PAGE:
Topic | Planning your own CM education

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  • momto3blessings
    Participant

    There are things I really like about a few different CM programs that are out there. The problem I am running into is that it is really hard to place my oldest two kids in any of them now. ( SCM would be the absolute easiest to place them in. They are 15 and 13). We have been doing our own thing, but really just winging it without much of a plan in place. This is fine, but it makes me feel frazzled. I love so many of the books choices from specifically 3 different programs and I have a really hard time choosing books. We have an extensive home library so I hate to stick to just one program that requires certain books because then it seems we never get around to reading ALL of the other books on our shelves. I know we will never read every book, but I like having the freedom to choose. Does anyone else relate to this? We desperately need to step it up in terms of reading biographies of famous and/or influential contributors to the world and our country. That is one goal I have for this coming year. I had thought about doing something like Master Books for history and then requiring the kids to read certain biographies, classics, etc. Does this sound feasible? In my mind it seems like about the easiest plan, but I am not completely sure. I need to decide soon though.

    MissusLeata
    Participant

    I plan my own CM education most years (did SCM one year and loved it…but I have this book problem, too!)  I look at book lists from places like SCM, MFW, Sonlight, and Heart of Dakota and look at the books I have available and books I can find inexpensively. Then I divide the year into 3 12 week terms. So, last year looked like this (we did Rome to the Reformation period): term 1: Rome. Family read alouds included The Living Tabernacle (story of the fall of Jerusalem) and St. Patrick. Assigned reading for older kids were books like City, Martyr of the Catacombs, St. Paul and Mystery of the Roman Ransom. Then, we moved to the middle ages and read books like The Door in the Wall, The Viking Bow, and Lief Ericson. Then we moved to the time of the Reformation and read books like The Beggars Bible,  Spy for the Night Riders and Along Came Galileo.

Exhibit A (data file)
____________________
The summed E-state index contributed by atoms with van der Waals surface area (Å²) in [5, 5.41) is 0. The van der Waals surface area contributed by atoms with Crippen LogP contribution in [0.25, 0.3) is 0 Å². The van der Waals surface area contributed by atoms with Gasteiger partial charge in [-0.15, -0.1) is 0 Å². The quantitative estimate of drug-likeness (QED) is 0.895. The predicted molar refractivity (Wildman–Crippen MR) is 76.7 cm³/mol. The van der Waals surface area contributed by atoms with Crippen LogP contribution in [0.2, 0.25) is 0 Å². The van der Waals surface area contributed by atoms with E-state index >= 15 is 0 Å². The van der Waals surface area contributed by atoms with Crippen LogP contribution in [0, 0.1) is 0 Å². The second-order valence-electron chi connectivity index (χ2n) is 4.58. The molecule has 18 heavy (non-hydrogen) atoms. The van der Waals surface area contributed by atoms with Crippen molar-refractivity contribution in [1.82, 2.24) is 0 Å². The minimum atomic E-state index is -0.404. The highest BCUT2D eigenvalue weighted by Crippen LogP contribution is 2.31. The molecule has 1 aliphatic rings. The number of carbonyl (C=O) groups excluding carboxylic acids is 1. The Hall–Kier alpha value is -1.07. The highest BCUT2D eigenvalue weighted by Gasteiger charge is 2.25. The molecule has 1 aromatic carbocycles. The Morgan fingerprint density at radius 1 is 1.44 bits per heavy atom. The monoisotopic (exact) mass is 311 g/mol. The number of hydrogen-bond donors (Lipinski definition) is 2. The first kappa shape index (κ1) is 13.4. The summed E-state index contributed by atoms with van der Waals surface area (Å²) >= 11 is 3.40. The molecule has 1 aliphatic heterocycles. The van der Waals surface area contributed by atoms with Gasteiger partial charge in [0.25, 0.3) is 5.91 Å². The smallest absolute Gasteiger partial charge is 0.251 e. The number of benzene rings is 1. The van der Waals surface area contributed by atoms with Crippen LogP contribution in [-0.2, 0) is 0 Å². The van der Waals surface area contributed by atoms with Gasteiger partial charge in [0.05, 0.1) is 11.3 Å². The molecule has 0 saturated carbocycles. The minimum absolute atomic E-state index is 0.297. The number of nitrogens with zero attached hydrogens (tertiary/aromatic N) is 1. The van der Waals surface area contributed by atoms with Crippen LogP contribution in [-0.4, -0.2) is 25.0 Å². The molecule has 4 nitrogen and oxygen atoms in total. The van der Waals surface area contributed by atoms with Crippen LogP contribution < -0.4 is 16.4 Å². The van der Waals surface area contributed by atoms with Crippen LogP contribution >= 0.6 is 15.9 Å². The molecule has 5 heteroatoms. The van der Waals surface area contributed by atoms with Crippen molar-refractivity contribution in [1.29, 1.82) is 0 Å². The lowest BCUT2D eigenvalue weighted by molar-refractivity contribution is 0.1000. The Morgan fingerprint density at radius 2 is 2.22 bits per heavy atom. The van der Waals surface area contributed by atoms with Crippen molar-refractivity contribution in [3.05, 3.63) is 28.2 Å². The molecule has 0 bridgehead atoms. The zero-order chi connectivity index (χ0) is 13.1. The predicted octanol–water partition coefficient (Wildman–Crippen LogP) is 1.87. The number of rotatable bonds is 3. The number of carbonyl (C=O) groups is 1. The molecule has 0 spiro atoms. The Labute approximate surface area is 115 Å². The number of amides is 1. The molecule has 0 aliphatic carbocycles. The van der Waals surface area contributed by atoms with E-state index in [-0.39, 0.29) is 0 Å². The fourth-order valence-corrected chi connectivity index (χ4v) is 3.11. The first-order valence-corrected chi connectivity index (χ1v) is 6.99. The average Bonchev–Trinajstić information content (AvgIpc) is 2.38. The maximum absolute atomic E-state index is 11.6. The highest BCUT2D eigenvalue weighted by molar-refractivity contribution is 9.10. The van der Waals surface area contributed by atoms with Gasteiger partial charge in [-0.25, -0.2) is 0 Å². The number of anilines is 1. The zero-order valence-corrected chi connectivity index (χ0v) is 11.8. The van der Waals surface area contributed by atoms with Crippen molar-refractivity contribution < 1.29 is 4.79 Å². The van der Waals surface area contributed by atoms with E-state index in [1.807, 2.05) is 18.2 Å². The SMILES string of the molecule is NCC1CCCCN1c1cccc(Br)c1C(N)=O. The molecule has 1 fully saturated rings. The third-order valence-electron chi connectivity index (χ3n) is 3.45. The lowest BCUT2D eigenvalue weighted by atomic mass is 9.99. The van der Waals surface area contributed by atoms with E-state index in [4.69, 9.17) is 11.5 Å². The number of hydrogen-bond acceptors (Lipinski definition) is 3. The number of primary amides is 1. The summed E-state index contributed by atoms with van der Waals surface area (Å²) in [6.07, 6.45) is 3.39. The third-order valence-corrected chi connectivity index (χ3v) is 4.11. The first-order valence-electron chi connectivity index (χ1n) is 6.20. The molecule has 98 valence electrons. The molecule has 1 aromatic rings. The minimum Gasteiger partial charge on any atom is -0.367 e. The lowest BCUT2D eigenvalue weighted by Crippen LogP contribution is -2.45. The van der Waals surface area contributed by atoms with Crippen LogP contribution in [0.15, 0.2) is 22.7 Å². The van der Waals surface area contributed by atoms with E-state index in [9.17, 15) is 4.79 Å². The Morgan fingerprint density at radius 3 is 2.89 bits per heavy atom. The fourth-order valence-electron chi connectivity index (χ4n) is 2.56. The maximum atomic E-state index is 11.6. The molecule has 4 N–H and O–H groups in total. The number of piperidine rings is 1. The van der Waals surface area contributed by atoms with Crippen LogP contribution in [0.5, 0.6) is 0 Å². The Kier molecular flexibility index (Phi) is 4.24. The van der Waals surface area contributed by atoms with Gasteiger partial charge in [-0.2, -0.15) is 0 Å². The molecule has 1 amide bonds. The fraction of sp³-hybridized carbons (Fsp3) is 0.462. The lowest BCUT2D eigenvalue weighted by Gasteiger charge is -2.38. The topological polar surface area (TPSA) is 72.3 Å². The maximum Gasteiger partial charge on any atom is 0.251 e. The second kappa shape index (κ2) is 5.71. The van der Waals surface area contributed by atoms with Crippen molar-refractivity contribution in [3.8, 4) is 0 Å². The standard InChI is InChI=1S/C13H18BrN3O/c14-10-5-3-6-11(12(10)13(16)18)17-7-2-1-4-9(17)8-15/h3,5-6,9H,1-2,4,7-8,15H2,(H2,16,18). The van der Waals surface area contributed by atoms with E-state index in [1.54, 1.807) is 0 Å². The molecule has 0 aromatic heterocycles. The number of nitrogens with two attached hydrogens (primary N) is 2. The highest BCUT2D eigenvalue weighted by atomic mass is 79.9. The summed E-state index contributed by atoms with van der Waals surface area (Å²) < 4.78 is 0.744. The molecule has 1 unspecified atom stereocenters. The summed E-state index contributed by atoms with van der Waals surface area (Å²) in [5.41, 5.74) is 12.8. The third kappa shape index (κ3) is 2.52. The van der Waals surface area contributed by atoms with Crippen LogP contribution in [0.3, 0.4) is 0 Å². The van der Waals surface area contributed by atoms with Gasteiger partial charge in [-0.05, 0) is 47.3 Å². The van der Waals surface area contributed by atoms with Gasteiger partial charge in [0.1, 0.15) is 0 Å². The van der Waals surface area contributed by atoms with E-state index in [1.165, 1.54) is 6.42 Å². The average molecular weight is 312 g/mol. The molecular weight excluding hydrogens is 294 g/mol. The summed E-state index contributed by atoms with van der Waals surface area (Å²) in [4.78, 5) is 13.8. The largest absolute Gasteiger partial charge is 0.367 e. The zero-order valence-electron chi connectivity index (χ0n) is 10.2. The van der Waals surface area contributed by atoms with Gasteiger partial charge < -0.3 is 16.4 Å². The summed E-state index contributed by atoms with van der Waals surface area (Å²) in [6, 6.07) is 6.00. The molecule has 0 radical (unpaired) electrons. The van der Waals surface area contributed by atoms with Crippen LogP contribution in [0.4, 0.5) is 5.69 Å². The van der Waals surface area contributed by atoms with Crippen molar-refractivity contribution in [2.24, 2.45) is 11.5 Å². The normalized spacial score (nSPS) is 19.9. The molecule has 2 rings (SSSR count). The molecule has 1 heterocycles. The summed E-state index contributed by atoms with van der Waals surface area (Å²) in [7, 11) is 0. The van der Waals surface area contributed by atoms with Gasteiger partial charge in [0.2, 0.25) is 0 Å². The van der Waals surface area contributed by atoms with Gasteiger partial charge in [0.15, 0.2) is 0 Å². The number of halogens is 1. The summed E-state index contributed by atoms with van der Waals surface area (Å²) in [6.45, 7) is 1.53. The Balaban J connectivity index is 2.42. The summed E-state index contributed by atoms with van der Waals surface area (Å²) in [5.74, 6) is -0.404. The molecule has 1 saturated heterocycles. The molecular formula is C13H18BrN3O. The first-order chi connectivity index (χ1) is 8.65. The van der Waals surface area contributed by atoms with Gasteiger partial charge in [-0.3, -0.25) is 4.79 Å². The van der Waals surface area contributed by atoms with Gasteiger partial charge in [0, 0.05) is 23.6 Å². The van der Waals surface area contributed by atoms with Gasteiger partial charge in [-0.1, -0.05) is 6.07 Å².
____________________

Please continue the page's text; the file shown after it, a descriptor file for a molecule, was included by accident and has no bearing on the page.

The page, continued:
That way, I can use the books I really want to use and we’ve really enjoyed doing it this way.

    We have never used Master Books history, but my experience with Master Books has been that I want to love them, but we really haven’t. I like a lot of the books they publish, but the curriculum has just not been loved here. My oldest son used one of their science programs last year. He enjoyed the reading material, but hated the book work part. And he also did their Logic course and was bored almost to tears. I ended up having to read it out loud to him just to keep him kind of engaged. We haven’t liked their math, either.  But, some people love it! But we just design our own program and it keeps working.

    Becky
    Participant

    May I jump in here with a question as well?     I can relate some to the OP

    MissusLeata, your way of doing history intrigues me and one I have considered but felt lost to know how, and which books. I appreciate you sharing a bit of how you’ve done this.  One thing that my children have all needed is some kind of book or books that give the basics of what was happening in a time period and then they were able to better appreciate the added books such as you mentioned. I discovered this when we used MFW for a couple elementary years & they told me that was what they liked because otherwise they didn’t know how these other living books fit into that time period. So, do you have any suggestions for what to use for that type of book, not necessarily a textbook, but something that gives the basics?  I usually end up going with a curriculum because I just can’t get it together, very overwhelming. The curriculum usually is a fail. (which i don’t quite understand why as they’ve also needed some kind of plan to follow! I’m quite frustrated)   I’m especially looking for American History for my upcoming eleventh grade son.  And possibly Middle ages for my eighth grade daughter.